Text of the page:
The iPhone and iPod Touch are getting their share of metronomes, guitar tuners, sonic toys, and even one fairly full-featured sample-based drum machine / arrangement tool (BeatMaker). But what about live synthesis? (short for Noise for iPhone) claims to be the “first” synth. (I believe, technically, that honor goes to Einar Andersson’s iPhone synth, but that isn’t yet an official iTunes app, and it’s relatively basic by comparison.)

We’re waiting for a video demo and audio samples, and the developer warns that even the image above is an “ugly beta,” not the real thing. But we do know that the synth will incorporate:

ESFM technology – Enhanced Subspace Frequency Modulation. It’s an improved version of FM which has been developed especially for iPhone, the architecture has been redesigned to allow maximum user-friendly approach to creating new sounds.

(The developer explains what that means below.)

There’s also preset storage, tap BPM sync, and gestures for real-time sonic modification. There’s a curious-looking grid (shown at bottom) for modulation.

Noise for iPhone [Official Site. Warning: disturbing, nightclub-style black and pink color scheme]

Price: US$6.99

Availability: Real soon now

Many readers, particularly some loyalists to earlier, less-hyped PDAs and mobile devices, have dismissed some of the recent iPhone creations as “toys” – and in many cases, I agree. But, while I’ll believe it when I see it, I’m encouraged that this instrument is doing something unique with its interface and synthesis method – that is, making the touch interface something interesting and essential to the sound. That’s the kind of territory I hoped would be explored that’s been mostly untapped so far.

And if you don’t have an iPhone, don’t feel left out: the developers promise a plug-in version soon, for computers – with lots of natural advantages, like the ability to drop right into Ableton Live or route through effects. (Hey, I knew there was some reason we were carrying around those 6-pound laptops, eh?)

Mini-Interview with Developer

Amidio’s Ilya Tretiakov tells CDM about what the heck ESFM is (okay, doesn’t involve a flux capacitor or hyperdrive, as I theorized), how the synth performs, and what the plug-in will be like: will be available in the form of VST plugin at the end of this year. It is not supposed to interact in any way with the iPhone version – users will have to use mouse or MIDI controllers for tweaking the parameters and playing sounds live. We’re also planning to make the AU version as well.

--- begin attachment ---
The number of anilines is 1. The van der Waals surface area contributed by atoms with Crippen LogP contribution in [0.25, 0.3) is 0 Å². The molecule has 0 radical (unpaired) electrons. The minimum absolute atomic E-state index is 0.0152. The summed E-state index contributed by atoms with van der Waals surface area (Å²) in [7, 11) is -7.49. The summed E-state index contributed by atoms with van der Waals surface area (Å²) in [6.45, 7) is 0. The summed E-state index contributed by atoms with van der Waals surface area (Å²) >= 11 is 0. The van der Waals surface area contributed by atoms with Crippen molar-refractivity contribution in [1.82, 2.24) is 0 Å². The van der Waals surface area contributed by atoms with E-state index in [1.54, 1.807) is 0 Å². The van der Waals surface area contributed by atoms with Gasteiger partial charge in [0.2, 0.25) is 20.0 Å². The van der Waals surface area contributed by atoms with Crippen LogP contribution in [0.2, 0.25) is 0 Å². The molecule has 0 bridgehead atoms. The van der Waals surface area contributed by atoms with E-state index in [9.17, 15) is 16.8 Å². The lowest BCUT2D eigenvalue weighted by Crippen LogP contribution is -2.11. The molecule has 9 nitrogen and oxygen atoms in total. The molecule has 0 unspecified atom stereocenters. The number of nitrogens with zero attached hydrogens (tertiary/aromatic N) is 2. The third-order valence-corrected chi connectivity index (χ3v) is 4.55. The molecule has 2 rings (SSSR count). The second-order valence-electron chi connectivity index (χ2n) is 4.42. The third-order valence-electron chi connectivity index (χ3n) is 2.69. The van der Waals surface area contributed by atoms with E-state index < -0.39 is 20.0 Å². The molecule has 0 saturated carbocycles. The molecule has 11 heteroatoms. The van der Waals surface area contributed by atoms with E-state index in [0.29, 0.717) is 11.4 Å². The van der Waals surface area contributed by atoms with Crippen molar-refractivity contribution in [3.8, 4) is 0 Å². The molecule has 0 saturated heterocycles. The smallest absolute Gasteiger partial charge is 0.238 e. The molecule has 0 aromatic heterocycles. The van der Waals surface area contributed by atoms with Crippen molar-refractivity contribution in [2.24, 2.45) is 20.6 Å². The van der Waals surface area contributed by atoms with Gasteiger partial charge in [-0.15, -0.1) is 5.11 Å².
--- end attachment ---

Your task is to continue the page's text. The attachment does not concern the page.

Regarding Enhanced Subspace Frequency Modulation (ESFM): Ordinary approach to Frequency Modulation (that’s having operators and FM matrix) is too complicated for a non-expert, making it very difficult to create new sounds (because often the user doesn’t feel what causes changes in the sound when he’s tweaking the parameters).

ESFM is the new approach to Frequency Modulation method (which is best suited for making noise-based sounds and sound effects) which allows editing presets in a very evident manner. Currently there are four
operators that comprise the sound: Brother, Sister (waveform oscillators), Noizer (multiband noise oscillator), Filter (active multifilter module). All the operators can modulate (modify the nature of) themselves or another operator in a static or dynamic (via LFO or user’s gestures / accelerometer) ratio, this allows to create an immerse range of sounds.

At this stage, is not intended to be polyphonic. The workchain looks like this: you fire up the Control Surface, and start sliding your fingers across the iPhone screen (just like in Korg’s Kaosspad or Kaossilator). Sounds are generally huge and massive, contain post-FX (especially my favorite "space  swooshes") and introducing polyphony seriously affects perfomance which is not acceptable for us.

I really like that it’s shipping not just as an iPhone app, but as a computer plug-in, as well. That’s not such an easy thing to do, and certainly wouldn’t be appropriate for everything, but I think this could become a trend in the long run for some synths. It’ll help, of course, if they’re synths that work well with making “swoosh” sounds with your finger gestures. (And incidentally, that may not only impact the Apple platforms, but future, smarter mobile platforms, as well. Mobile Linux soft synths, anyone?)

We’ll stay with this one as it develops.

Updated: The devs have posted a rough demo video: